= Subscribers only.
Sign in here.
Subscribe here.

The Call of the Drums

= Subscribers only.
Sign in here.
Subscribe here.

Brutal from the Beginning

= Subscribers only.
Sign in here.
Subscribe here.

The Alps

= Subscribers only.
Sign in here.
Subscribe here.

view Table Content

FEATURED ON HARPERS.ORG

Article
The Last Frontier·

= Subscribers only.
Sign in here.
Subscribe here.

The San Luis Valley in southern Colorado still looks much as it did one hundred, or even two hundred, years ago. Blanca Peak, at 14,345 feet the fourth-highest summit in the Rockies, overlooks a vast openness. Blanca, named for the snow that covers its summit most of the year, is visible from almost everywhere in the valley and is considered sacred by the Navajo. The range that Blanca presides over, the Sangre de Cristo, forms the valley’s eastern side. Nestled up against the range just north of Blanca is Great Sand Dunes National Park. The park is an amazement: winds from the west and southwest lift grains of sand from the grasses and sagebrush of the valley and deposit the finest ones, creating gigantic dunes. You can climb up these dunes and run back down, as I did as a child on a family road trip and I repeated with my own children fifteen years ago. The valley tapers to a close down in New Mexico, a little north of Taos. It is not hard to picture the indigenous people who carved inscriptions into rocks near the rivers, or the Hispanic people who established Colorado’s oldest town, San Luis, and a still-working system of communal irrigation in the southeastern corner, or a pioneer wagon train. (Feral horses still roam, as do pronghorn antelope and the occasional mountain lion.)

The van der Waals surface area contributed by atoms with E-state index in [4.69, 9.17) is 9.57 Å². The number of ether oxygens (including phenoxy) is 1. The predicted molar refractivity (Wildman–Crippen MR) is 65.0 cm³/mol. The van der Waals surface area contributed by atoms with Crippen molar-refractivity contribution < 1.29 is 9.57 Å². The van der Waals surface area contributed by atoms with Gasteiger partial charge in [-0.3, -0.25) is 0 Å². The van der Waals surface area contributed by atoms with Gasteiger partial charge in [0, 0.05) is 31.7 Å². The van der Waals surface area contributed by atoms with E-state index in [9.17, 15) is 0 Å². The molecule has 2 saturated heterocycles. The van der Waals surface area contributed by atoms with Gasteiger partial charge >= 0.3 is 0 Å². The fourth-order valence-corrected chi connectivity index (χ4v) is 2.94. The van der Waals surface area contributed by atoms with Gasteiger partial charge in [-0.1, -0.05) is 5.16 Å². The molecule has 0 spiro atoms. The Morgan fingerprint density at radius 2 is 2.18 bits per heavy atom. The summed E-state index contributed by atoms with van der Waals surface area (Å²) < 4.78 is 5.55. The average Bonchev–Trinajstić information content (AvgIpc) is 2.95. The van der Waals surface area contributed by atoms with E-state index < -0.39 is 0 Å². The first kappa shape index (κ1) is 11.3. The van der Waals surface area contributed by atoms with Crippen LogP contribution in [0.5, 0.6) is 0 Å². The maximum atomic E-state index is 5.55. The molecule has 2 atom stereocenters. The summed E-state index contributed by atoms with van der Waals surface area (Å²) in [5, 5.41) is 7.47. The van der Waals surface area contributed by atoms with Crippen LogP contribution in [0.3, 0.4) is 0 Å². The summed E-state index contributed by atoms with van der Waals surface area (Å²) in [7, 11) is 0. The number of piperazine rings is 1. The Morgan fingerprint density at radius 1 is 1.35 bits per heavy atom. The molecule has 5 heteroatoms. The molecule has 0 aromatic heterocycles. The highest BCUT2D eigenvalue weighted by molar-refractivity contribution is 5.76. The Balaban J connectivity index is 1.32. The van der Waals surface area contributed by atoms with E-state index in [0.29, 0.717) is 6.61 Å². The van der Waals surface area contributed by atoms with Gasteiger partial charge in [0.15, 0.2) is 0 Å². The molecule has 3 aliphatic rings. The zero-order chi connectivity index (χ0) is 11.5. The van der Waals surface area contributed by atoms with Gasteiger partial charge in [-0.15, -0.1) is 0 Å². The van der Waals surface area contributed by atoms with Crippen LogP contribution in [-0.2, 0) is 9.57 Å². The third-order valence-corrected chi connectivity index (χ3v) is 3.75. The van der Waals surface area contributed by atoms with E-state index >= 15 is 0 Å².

Article
A Play with No End·

= Subscribers only.
Sign in here.
Subscribe here.